I like to borrow Olympian Courtney Dye’s expression when I’m teaching the half-halt. She calls it a half-go, to reinforce the idea of using half-halts to rebalance the horse and to add energy and power to his gaits, because riders are inclined to kill the horse’s energy with half-halts, which is the opposite of what the half-halt is supposed to do.
If the horse is pulling or leaning on you, essentially he’s disengaged. If you try to half-halt in that moment, you’re just pulling on his front end, and the result will be that you slow him down, shorten his neck, or both. If that’s the case, then you need to work on the engagement and the connection first. You need to be a little clever and find out if you can push him a little sideways to engage his hind end before you half-halt. I’ll explain some ways to do that in a minute.
What Does the Half-Halt Feel and Look Like?
The feeling can definitely vary, depending on the horse’s level of training and innate talent. On an upper-level horse, you get a real sense of self-carriage and that he is carrying you forward after the half-halt. On a younger or greener horse, you get the feeling that he is more in front of you and more buoyant and round, carrying you forward. The exact feeling may vary, but you should always feel an improvement in the balance and the contact.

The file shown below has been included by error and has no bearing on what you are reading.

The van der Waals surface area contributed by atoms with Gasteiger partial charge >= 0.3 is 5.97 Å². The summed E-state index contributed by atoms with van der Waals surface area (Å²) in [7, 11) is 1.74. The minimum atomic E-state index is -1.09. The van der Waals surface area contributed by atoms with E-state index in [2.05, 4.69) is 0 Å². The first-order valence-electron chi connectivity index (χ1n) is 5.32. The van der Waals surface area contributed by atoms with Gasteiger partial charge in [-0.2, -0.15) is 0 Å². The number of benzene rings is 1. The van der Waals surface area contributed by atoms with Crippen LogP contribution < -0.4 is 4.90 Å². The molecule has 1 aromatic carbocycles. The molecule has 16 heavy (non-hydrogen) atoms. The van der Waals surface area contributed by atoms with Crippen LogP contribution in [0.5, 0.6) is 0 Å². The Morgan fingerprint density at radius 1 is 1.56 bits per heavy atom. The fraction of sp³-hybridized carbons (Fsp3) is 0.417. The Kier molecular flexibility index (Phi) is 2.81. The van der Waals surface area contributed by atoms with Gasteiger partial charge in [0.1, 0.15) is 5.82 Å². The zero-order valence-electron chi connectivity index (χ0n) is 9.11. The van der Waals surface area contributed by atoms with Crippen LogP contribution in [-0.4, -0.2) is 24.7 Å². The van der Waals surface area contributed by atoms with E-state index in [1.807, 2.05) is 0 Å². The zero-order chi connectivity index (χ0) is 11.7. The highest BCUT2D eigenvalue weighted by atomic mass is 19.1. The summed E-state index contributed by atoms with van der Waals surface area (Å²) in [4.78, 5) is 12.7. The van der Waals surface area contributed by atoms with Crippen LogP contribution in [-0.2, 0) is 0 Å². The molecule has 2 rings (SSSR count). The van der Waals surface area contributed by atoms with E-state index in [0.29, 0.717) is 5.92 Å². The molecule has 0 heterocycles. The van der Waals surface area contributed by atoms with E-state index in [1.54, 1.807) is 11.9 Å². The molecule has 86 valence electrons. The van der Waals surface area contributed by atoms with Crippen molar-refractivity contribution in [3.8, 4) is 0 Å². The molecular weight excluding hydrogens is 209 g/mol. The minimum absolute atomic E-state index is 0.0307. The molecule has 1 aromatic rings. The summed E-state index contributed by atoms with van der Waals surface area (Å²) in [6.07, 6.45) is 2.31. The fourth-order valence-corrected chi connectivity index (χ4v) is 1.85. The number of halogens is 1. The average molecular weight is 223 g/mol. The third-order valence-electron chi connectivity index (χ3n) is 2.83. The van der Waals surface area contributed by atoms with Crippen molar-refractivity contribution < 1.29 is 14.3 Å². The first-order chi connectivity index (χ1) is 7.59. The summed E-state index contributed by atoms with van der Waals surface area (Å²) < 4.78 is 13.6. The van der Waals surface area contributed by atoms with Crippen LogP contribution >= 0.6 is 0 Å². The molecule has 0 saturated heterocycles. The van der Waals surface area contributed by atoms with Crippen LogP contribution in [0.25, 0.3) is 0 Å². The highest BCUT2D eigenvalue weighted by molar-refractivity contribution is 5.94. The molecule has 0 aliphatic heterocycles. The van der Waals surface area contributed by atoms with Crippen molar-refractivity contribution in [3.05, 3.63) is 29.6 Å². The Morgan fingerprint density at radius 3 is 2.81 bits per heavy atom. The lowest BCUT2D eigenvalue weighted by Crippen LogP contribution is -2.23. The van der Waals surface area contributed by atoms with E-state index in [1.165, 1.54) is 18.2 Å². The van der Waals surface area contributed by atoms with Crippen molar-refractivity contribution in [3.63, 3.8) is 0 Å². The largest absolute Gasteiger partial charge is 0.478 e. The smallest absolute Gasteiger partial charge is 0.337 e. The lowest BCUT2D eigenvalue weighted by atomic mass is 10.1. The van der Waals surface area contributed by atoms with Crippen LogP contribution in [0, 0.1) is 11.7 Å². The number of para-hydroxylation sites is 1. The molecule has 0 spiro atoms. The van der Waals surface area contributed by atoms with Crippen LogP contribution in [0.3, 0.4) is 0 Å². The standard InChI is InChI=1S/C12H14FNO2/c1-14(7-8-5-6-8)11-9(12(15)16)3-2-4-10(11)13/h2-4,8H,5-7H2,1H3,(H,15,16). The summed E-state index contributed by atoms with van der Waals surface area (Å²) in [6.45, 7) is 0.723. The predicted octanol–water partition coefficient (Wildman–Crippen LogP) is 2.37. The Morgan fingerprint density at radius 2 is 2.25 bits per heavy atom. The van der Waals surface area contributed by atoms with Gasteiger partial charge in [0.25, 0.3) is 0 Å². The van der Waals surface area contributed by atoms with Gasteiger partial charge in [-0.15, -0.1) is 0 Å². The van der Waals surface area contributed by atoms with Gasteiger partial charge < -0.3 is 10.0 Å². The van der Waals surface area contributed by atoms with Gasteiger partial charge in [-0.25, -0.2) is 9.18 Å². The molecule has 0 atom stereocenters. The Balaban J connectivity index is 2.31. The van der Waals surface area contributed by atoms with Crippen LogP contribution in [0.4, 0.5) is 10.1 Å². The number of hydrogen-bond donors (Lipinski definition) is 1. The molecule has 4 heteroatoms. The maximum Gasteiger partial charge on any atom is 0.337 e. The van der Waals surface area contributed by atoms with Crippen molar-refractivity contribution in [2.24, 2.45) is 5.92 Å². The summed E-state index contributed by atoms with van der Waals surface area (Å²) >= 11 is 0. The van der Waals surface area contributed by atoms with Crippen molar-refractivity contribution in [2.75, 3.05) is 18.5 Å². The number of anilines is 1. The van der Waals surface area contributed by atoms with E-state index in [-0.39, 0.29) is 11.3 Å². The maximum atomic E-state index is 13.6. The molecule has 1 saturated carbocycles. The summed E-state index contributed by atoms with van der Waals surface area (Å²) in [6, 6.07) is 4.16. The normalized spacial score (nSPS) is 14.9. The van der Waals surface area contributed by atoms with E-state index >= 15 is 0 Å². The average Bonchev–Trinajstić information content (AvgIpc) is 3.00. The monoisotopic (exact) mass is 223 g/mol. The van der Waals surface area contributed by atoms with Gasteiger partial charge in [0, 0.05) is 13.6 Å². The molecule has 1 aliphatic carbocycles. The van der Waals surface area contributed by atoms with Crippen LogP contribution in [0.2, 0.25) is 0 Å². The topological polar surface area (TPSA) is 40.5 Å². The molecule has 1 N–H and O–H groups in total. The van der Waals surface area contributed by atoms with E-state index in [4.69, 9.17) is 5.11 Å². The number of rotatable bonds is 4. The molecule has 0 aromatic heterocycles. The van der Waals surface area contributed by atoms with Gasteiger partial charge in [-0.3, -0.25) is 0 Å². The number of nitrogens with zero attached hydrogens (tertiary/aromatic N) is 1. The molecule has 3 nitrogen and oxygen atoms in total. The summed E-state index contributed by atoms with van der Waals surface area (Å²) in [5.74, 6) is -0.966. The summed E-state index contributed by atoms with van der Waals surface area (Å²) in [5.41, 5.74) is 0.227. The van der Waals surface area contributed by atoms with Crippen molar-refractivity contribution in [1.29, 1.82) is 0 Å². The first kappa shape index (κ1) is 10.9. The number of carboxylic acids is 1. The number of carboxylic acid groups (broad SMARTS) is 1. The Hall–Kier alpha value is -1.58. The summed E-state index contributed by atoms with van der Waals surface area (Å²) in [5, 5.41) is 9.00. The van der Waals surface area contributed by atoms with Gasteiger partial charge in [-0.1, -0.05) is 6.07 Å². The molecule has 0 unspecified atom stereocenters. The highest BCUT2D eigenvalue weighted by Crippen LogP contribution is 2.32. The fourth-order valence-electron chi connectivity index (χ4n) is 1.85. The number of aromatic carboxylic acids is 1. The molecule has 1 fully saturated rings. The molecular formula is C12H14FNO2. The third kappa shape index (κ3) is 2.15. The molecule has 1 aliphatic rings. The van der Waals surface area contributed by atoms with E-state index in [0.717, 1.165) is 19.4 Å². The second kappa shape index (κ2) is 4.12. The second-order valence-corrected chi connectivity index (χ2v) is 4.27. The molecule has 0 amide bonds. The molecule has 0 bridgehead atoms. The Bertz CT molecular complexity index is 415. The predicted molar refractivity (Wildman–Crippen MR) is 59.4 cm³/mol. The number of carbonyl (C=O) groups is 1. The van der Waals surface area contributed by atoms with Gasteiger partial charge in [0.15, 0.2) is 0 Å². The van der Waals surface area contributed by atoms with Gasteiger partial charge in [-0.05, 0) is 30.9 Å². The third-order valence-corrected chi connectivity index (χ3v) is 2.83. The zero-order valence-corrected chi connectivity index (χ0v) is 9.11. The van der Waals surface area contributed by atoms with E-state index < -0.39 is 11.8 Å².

After a correctly executed half-halt, the horse should give you the feeling that his forehand is elevated and that there is a lot of length in front of you—as if there is more horse in front of you than behind you. He becomes shorter, not in a tight or unpleasant way but in a balanced way. I love the idea that although the horse is “shorter,” his topline feels long because it’s so round. The horse carries himself. Even though he’s more organized and connected, he feels free— not strung out, but free.
From the ground, a half-halt might look a little different on a young horse versus a more trained horse or one with better movement; but whatever his training or quality, it should be very clear after the half-halt that he takes more weight behind and that there’s more freedom in the forehand.